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Old Gold & Black

Old Gold & Black

Scott Kull: The new Director of Athletics
Abigail Taylor, Contributing Writer • April 16, 2024

The Ghost That Brings Us Together

The cemetery where Alice Flagg’s grave lies

An island ghost and a family birthday make for an interesting beach adventure 

Any native, and many visitors, of Pawleys Island, South Carolina have heard of the infamous Alice Flagg.

Alice is one of the island’s two notorious ghosts. Her story, in short, is the plight of a star-crossed lover who fell in love with a man who didn’t win her family’s favor. Nevertheless, her lover secretly proposed to her. Alice wore the engagement ring around her neck, tucked into her neckline, so as not to alert her family of her clandestine engagement.  

To her misfortune, Alice was sent off to boarding school—an effort by her family to separate her from her suspected lover. The cards were continually dealt against her, as she soon contracted a fatal illness at school. She was retrieved by her family, but not in enough time to save her. Her father discovered her engagement ring hanging delicately on her neck while she was bedridden and disposed of it before her untimely death.  

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Alice’s father and family were so appalled by their daughter’s engagement that they buried her in a tomb marked only “Alice”—no last name, no dates, no other inscriptions. 

Today, folks visit Alice’s presumed grave—located in the cemetery of All Saints Church, 3560 Kings River Road, Pawleys Island, South Carolina—to honor her memory and lament her untimely, and besmirched, death. It’s become customary for visitors to leave Alice a memento—which ranges from gum wrappers to bottle caps—in addition to circling her grave 13 times and leaving a ring on her gravestone.  

So, when my family and best friend were in Pawleys last summer for my mom’s birthday, and she felt compelled to visit Alice’s grave, the rest of the crowd complied to the birthday girl’s wishes…naturally.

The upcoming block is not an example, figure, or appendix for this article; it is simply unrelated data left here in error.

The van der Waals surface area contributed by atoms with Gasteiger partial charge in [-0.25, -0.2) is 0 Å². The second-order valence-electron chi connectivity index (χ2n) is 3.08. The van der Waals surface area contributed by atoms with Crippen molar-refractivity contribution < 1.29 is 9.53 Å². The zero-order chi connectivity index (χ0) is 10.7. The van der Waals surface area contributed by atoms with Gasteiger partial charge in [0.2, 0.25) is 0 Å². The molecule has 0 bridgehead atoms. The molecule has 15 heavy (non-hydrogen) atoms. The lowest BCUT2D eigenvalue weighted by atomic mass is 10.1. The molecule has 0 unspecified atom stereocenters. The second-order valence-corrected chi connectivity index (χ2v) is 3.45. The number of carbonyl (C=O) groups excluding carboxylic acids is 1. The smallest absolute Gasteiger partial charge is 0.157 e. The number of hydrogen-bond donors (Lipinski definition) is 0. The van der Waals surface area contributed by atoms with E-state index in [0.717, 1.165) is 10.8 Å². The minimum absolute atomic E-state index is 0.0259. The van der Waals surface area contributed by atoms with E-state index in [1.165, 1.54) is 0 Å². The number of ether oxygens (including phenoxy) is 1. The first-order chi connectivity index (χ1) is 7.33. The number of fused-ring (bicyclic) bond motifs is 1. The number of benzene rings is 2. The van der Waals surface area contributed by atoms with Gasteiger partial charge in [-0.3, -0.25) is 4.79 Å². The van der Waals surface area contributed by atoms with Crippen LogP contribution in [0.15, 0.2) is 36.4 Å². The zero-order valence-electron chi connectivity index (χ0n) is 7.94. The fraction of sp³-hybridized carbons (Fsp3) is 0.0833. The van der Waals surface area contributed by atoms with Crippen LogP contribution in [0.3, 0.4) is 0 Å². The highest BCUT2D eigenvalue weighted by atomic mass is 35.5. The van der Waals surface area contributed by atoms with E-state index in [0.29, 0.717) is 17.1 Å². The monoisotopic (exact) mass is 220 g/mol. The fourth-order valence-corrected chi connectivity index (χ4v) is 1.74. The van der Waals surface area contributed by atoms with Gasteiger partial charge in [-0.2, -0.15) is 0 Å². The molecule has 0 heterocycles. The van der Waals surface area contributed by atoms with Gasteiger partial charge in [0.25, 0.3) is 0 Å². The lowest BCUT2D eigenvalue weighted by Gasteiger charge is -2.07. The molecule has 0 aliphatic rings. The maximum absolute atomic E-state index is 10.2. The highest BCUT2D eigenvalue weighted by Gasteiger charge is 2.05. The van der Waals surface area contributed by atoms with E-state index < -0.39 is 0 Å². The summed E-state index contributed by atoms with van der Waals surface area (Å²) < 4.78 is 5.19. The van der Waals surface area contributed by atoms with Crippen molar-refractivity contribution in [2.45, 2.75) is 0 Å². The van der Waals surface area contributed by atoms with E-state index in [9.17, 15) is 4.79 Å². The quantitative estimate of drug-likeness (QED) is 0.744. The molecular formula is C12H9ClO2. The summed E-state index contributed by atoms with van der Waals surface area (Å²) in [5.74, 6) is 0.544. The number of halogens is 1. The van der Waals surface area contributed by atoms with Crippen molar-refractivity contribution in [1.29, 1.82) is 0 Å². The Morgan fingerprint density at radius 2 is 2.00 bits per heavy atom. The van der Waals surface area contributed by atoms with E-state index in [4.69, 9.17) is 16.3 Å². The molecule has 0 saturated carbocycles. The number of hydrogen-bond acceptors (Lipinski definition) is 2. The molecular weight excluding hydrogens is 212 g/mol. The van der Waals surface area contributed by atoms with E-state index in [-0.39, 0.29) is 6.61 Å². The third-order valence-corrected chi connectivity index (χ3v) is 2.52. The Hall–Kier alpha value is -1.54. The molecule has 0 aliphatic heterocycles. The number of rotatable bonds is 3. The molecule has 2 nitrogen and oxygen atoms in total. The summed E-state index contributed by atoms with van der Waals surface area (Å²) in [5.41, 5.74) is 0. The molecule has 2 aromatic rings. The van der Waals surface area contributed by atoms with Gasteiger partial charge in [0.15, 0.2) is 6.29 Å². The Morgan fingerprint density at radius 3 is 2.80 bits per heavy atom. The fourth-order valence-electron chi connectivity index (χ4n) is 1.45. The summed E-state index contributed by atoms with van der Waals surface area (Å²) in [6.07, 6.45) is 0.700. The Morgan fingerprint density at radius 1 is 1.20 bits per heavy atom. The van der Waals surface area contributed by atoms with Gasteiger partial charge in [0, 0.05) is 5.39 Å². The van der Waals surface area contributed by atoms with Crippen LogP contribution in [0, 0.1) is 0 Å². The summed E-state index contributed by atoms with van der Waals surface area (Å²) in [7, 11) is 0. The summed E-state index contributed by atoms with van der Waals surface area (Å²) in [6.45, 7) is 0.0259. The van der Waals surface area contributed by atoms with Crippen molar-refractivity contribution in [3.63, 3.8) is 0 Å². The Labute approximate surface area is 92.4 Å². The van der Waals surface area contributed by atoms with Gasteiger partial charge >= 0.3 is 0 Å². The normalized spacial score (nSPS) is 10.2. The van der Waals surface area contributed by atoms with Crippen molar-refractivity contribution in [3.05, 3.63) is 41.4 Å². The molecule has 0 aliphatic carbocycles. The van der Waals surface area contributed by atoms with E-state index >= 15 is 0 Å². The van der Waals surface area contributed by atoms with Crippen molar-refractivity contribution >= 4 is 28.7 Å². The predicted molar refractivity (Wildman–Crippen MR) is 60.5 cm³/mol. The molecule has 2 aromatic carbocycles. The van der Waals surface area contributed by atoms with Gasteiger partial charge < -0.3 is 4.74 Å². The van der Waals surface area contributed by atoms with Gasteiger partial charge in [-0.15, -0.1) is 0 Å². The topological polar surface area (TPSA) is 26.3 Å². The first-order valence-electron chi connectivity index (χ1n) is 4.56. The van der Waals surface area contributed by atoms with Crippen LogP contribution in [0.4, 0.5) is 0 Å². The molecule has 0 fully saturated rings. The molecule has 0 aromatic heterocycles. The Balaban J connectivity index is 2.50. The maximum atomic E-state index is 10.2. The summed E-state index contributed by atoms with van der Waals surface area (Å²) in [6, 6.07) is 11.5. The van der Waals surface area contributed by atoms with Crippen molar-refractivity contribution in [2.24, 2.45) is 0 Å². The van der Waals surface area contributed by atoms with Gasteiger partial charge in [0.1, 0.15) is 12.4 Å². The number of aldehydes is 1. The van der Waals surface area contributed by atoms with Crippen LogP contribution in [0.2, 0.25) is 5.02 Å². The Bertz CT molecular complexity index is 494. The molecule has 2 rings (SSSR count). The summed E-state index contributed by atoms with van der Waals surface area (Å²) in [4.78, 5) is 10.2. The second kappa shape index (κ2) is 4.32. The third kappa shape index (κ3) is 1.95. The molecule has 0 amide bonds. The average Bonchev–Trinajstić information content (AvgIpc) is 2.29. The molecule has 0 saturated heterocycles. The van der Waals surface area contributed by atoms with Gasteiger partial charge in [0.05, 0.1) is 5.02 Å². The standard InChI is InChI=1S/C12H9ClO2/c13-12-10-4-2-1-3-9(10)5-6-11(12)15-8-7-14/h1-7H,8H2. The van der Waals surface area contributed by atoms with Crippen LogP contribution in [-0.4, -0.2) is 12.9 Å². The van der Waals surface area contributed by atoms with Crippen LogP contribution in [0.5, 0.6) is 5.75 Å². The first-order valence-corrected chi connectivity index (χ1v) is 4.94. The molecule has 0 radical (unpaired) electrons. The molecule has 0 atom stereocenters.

Much to my dismay, the five of us—my mom, dad, brother, Alexa and myself—piled in my dad’s Tahoe and set out for the cemetery. The thing is, I’m not a fan of graveyards…in the least. Despite the fact that I was a part of this adventure against my will, I was also the one charged with the responsibility of directing us to the graveyard…the exact location I DIDN’T want to find.  

To add to the chaos, my brother—who needs glasses to drive in the dark—was driving. In the dark. Without his glasses.  

After driving up and down I-17 for half an hour (keep in mind, the island is only four miles long, so we managed to get way off target), with my anxiety rising, coupled with my mom’s insistence that we find the grave, Alexa’s hysterical laughing, my dad’s smart-aleck comments and brother’s squinty-eyed driving, we arrived. Kinda.  

There’s not exactly premier parking at this particular cemetery. 

My dad directed my brother to a path to the right of the cemetery, which we thought would lead to…actually, I’m not sure why we thought this unpaved trail was promising. Despite overhanging limbs, and a shrinking path, my brother continued on, laughing to himself as my dad fervently instructed him to back out of the trail. At this point, I was sitting in Alexa’s lap, certain that death via haunted trail was imminent.  

My brother eventually backed out of the trail and proceeded to pull into a long driveway on private property. And parked there. On private property. In the dark.  

I was sure we were going to be met by a shotgun-wielding property owner.  

The trauma continued as we traipsed into and through the graveyard. In the dark.  

Someone in our misfit group decided it would be a good idea to split up to locate Alice’s grave. In the dark.  

I held onto Alexa with the death grip, slid my iPhone flashlight on and crept around the graveyard hesitantly. I was the last person who wanted to find Alice’s grave. Naturally, I was also the first one to spot it. 

Her name rose from my stomach, through my throat, out of my mouth.  

We didn’t even do the ritual, we just stared at the grave—adorned with trinkets rather than words—laughed and left.  

And I’ve just learned that the driveway belongs to my upstairs neighbor. And that’s life for ya. Happy Halloween. 

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